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Album Review

Blaqk Audio may be a pleasant distraction for AFI's Davey Havok and Jade Puget — most side projects are — but given the depth of Cexcells' tracks it sounds like a little more. And if the duo is swayed by sales — the record is keeping pace with regular AFI albums — it could head that way. Working from the dark electronic tones set free on AFI's most recent records, Decemberunderground included, Havok and Puget fully indulge their inner eyeliner-wearing '80s club kids here: "Stiff Kittens" and "Where Would You Like Them Left?" recall Depeche Mode at their most disturbing, while "Wake Up" and "The Fear of Being Found" tread more quietly but with no less determination. A couple of goth-tinged dance tracks, "On a Friday" and "Snuff on Digital," also deliver an authentically synthy experience, which may sound impossible but isn't. Havok and Puget borrow from their forebears but inflate these tracks with their own odd brilliance (and flourishes, and beats). Fans of AFI, and anybody who never heard a blackish blast of modern electronic music they didn't like, ought to investigate Cexcells.

Customer Reviews


[Please excuse the long review!] This album exceeded my expectations by a longshot. Davey and Jade go in an entirely new direction, so obviously their work on Blaqk Audio should NOT be compared in any way to AFI. Jade's synths are mesmerizing and Davey's voice is better than ever. These boys know what they're doing. Yum. Here are my thoughts, song-for-song: 1. Stiff Kittens - this single is definitely one of the best songs on the album. Very well done, great lyrics; Davey's voice sounds hot. 2. Between Breaths (An XX Perspective) - the beat is slow and dark, and the "take it easy on me" chorus is awesome. The verses are a little boring, but the chorus makes up for it. 3. Stuff On Digital - very techno-sounding and danceable as always, but it's only so-so. 4. Bitter For Sweet - an interesting track; the lyrics are fantastic and it has a darker feel altogether. It's great, but not my favorite. 5. Where Would You Like Them Left? - what a killer chorus. I love this song! 6. The Fear of Being Found - Stunning. The synths are just gorgeous, the lyrics, everything...beautiful. Definitely one of my favorite songs off the album. 7. On a Friday - I adore this song; the way it's put together is awesome. Very catchy. "Let's cut fast to the car crash, where the future went down with the past..." Great lyrics. 8. The Love Letter - great track. The piano is lovely; the lyrics are wonderful. The "walk right through me" bit is my favorite part--the way the vocals are arranged is genius. 9. Semiotic Love - the chorus is undeniably catchy, but this song can get pretty annoying. Not my favorite, but the melody and synths are contagious. 10. Cities of Night - this song is a bit generic and seems like just filler to me. 11. Again, Again and Again - wow, this track is catchy. I love Davey's voice on this song; the chorus is absolutely infectious and the verses flow well with it all. 12. Wake Up, Open the Door - a very pretty, haunting song; I find it calming to listen to. Just beautiful. 13. Black Electric - this song is heavy on the dance-y synths, but it's fun to listen to. Once again, the chorus is its strong point. My reccommendation would be not to buy seperate tracks off this album, but to fully appreciate the talent of these two FABULOUS boys by purchasing the whole thing. It's an addicting, well put-together record and you will not be disappointed!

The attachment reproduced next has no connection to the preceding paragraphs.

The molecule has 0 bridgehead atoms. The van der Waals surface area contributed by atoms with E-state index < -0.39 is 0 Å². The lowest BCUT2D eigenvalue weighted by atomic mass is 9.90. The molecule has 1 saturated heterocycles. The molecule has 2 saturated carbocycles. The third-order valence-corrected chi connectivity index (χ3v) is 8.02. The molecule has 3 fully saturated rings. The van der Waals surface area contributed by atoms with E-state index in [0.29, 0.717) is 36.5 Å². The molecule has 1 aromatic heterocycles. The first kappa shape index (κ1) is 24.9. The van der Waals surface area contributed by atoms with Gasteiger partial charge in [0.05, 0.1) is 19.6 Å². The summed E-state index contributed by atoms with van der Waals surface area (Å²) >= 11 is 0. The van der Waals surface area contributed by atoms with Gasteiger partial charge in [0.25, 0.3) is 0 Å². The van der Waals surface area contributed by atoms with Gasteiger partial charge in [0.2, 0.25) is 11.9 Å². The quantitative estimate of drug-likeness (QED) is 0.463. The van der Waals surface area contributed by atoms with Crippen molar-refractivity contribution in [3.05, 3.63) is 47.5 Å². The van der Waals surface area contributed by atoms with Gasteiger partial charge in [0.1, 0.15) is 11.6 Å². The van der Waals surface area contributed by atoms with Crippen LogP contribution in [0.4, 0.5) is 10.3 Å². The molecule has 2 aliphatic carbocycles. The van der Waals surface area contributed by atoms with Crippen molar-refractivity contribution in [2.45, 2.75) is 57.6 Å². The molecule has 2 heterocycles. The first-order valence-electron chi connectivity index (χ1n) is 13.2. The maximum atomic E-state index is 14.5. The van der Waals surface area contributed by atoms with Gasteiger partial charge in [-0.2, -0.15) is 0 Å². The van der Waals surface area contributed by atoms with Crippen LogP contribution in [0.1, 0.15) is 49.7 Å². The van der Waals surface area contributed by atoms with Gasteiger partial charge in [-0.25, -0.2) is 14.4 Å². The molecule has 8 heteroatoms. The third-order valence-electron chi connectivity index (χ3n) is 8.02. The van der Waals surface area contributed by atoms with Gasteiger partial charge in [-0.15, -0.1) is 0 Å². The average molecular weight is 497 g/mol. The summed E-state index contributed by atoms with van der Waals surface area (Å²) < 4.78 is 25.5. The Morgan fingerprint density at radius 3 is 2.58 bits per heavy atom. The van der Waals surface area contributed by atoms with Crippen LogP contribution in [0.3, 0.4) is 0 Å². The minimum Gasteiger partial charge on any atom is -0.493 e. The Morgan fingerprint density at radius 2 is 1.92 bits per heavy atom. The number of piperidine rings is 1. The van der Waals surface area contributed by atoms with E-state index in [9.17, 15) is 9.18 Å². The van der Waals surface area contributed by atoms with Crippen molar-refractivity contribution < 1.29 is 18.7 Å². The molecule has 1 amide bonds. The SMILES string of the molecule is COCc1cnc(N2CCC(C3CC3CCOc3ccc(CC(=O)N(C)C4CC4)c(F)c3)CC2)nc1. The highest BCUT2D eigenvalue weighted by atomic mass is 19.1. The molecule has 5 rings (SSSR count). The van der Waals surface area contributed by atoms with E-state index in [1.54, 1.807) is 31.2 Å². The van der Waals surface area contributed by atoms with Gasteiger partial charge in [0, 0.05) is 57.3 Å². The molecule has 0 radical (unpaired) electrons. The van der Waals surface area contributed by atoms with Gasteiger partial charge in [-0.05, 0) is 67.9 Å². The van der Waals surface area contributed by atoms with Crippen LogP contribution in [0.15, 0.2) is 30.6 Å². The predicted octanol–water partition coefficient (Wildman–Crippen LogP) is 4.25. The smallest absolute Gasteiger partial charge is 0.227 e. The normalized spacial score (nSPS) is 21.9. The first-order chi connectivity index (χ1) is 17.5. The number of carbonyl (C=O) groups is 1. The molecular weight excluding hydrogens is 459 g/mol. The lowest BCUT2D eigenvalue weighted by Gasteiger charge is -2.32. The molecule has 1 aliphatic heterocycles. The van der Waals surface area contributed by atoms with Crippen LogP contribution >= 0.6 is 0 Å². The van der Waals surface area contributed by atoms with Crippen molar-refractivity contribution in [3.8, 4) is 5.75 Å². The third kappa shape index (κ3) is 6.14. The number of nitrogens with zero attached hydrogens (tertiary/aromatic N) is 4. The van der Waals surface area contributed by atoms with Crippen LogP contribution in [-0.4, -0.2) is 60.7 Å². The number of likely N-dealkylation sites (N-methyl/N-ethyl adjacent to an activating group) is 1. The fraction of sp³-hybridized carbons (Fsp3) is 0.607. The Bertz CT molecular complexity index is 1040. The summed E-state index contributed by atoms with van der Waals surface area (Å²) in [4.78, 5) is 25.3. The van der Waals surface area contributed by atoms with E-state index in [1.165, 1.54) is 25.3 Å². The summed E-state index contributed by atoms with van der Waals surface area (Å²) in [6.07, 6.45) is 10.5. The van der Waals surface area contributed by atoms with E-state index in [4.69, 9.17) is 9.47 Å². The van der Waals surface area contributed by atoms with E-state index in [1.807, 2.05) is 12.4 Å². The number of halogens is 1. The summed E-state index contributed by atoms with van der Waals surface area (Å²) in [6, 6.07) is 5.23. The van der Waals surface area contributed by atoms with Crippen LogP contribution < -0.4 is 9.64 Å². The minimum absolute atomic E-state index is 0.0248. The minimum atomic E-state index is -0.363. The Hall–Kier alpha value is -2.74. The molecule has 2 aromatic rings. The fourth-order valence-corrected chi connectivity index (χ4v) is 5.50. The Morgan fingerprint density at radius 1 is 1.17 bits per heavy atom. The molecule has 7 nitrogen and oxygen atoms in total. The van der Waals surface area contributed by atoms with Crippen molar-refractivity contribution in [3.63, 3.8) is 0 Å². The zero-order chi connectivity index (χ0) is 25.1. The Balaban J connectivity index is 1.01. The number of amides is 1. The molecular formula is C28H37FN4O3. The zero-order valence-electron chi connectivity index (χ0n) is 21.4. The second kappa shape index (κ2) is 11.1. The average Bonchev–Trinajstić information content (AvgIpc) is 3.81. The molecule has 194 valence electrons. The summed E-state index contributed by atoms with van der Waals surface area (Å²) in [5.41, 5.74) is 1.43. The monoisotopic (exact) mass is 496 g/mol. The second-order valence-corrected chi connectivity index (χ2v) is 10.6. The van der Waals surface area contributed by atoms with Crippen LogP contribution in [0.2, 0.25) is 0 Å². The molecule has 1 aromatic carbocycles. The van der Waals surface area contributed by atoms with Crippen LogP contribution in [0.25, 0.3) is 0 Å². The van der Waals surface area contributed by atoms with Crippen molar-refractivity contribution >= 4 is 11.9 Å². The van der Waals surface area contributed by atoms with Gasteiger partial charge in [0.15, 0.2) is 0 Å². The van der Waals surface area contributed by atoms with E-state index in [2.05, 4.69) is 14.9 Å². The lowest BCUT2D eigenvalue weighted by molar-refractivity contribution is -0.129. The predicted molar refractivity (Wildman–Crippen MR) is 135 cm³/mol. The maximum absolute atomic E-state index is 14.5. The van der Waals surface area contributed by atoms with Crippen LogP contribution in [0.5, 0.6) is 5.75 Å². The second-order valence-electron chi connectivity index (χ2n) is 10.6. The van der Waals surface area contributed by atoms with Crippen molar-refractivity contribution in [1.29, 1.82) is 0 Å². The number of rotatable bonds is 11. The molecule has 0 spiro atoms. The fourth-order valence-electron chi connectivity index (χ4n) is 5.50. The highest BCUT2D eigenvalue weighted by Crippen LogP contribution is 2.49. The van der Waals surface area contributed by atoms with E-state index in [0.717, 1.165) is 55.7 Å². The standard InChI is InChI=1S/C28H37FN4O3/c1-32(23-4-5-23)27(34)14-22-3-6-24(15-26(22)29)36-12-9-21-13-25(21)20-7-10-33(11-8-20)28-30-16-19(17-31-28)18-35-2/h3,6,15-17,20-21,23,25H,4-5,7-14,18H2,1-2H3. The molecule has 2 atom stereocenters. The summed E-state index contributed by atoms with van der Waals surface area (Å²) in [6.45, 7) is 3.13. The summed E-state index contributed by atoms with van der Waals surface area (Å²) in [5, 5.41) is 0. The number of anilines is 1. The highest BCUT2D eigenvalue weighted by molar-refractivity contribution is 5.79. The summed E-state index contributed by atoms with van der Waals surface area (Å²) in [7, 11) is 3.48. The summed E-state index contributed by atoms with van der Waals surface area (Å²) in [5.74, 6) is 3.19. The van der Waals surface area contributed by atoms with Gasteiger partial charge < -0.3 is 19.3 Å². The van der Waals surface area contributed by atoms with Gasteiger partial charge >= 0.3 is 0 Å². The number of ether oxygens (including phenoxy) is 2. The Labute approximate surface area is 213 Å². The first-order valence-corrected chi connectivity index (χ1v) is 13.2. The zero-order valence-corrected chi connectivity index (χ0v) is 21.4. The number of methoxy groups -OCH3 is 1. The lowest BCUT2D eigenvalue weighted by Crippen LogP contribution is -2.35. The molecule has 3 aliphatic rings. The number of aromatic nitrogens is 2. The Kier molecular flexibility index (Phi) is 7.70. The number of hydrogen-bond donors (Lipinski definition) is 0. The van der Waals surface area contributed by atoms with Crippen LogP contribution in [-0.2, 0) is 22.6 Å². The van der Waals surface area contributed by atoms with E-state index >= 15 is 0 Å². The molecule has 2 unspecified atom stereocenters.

What should mean nothing to you has left a poison running

The musical inspirations on this album range anywhere from synth pop, dark wave, industrial, trance and ambient. This is a very unique, and beautiful album. Stand out tracks include "The Love Letter:" a piano laced, and dramatic song of forboding and my personal favorite track "Cities of Night" which dances to the beat of '80s gloom and delievers a synthesized arena rock solo. There are a couple of songs which almost seemed to pay homage to those 10-minute repetitive club anthems of the '90s, but Davey's voice and incredible lyrics more than make up for it. If you like AFI, DM, New Order, VNV, or even The Cure, pick up this album.


I'm not a huge AFI fan, but this album is pretty damn good. But, for everyone who thinks this is techno, well, it isn't. Yes, yes, it's electronic, but that doesn't mean it's techno or trance. This is more along the veins of synth-pop. Future-pop, to be more precise. It's a type of hard-edged, melodic music that stems from EBM (Electronic Body Music) and New Wave. Not really popular here in the states, so you probably won't find it outside of goth clubs. There really isn't many good "future-pop" bands in existence right now. Assemblage 23, VNV Nation, Mind.In.A.Box. are good examples of the genre. But mostly, the genre tends to imitate cheesy epic trance melodies, mixed with flat baritone vocals and sub-par english. But, maybe Blaqk Audio will be this genres break into the mainstream. But on the otherhand, I'm afraid that Blaqk Audio might be some mainstream anomaly, and no other group will be but on the spotlight.


Formed: 2002 in Ukiah, CA

Genre: Alternative

Years Active: '00s, '10s

Although AFI singer Davey Havok and guitarist Jade Puget had been working on songs for their electronic side project Blaqk Audio since before AFI's breakthrough album Sing the Sorrow came out in 2003, it took a few years for the music to see the light of day. The success of their group's major-label debut prevented the two from spending much time on Blaqk, though Puget still continued to bring programmed sounds into AFI's repertoire, both on Sing the Sorrow and 2006's Decemberunderground. Finally,...
Full Bio
CexCells, Blaqk Audio
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  • $6.99
  • Genres: Alternative, Music
  • Released: Jan 01, 2007

Customer Ratings